Everyone who bothered about such things was delighted that a new young teacher, female, distinguished at the university, liberal in outlook, and an active member of the local Socialist Party would start the new term at the State school as a member of the teaching staff.
She was perfectly able (and qualified) to teach a number of subjects. The Head Teacher gave her a notoriously difficult class, 5b, to launch her into the mine-strewn fields of elementary school teaching. The subject was History. After subduing the customary row that greeted a new teacher, by the simple method of talking in a gradually decreasing tone to the pupils until they stopped gassing altogether – so that they could hear her voice – she asked for questions.
“Yore a Socialist. Wot’s Socialism?” asked a rough-looking specimen from the back row of desks. There was no “Please Miss?” or “Could you please. . .” about the questioner. The back row at school is always reserved for the slackers, the bully and the classroom lawyer.
Miss Primm looked at the speaker, who had not of course raised his hand. “Most suitable!” she said, and went on, “Socialism is perfectly simple really. It means Equality is All! Let’s take your exam results, for instance. I’ve no doubt those of you who work hard, take trouble over your spelling, grammar and punctuation etcetera, will get high valuations in your exams – some of you will get a 9, an 8, some of you a 7.5 and so on. Those who who do not work, never even start your preparation, do not take notes, talk to each other during classes – thinghs like that – will get a 3 or a 4. You will fail, in so many words.”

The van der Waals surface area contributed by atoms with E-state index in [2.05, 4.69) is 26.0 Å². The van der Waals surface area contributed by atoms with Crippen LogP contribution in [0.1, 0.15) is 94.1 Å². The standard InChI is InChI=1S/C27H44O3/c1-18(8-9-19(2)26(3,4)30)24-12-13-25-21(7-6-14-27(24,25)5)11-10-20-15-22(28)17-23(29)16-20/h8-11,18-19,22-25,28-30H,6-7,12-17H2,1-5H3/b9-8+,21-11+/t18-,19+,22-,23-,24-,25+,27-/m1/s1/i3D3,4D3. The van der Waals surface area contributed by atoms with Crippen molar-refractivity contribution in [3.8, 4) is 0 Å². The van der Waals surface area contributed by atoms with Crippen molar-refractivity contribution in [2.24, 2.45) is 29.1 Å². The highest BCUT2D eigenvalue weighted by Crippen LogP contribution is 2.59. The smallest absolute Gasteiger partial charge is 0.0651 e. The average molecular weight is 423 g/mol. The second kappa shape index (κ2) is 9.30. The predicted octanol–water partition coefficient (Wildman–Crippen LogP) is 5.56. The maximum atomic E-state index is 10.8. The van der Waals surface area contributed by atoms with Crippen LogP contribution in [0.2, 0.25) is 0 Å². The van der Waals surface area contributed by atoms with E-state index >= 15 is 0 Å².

There was a moan of discontent in the classroom. “But fear not!” said Miss Primm brightly, and went on; “This is where Socialism comes in. Listen carefully. What if I award every single student a 7.5? Then you will all pass the exam; those who have worked doubly as hard as anyone else will be satisfied. Those who have worked not at all will be overjoyed.”
Almost everybody applauded, except those who might have thought that their damned hard work deserved more than a lousy 7.5. Still, this was Socialism in its finest form.
Came the first examinations and all the students got a 7.5 result, even the joker in the back row, who had spent the last few weeks investigating possible sales of crack among the fourth formers. There were some complainers though, the brightest and best in the class who thought they deserved an 8.5 or a 9. They went to see Miss Primm. She heartily agreed, but reminded them that the presence of real learners among the thirty in the class was only 4.5%. She told them to wait and see. Equality was everything.
At the next exam everybody in the class got a 5.5. This dissatisfied most of the students because the slackers and brainless wanted their 7.5 for doing nothing and those who had actually done some work expected more than a 5.5, and the geniuses still wanted their 9. What could Miss Primm do?
The end-of-term examinations arrived. The new teacher excelled herself.Now, she thought, everyone would be satisfied. She gave the lot a 4! They all failed. That, she happily explained to the crestfallen class, is the definition of Socialism.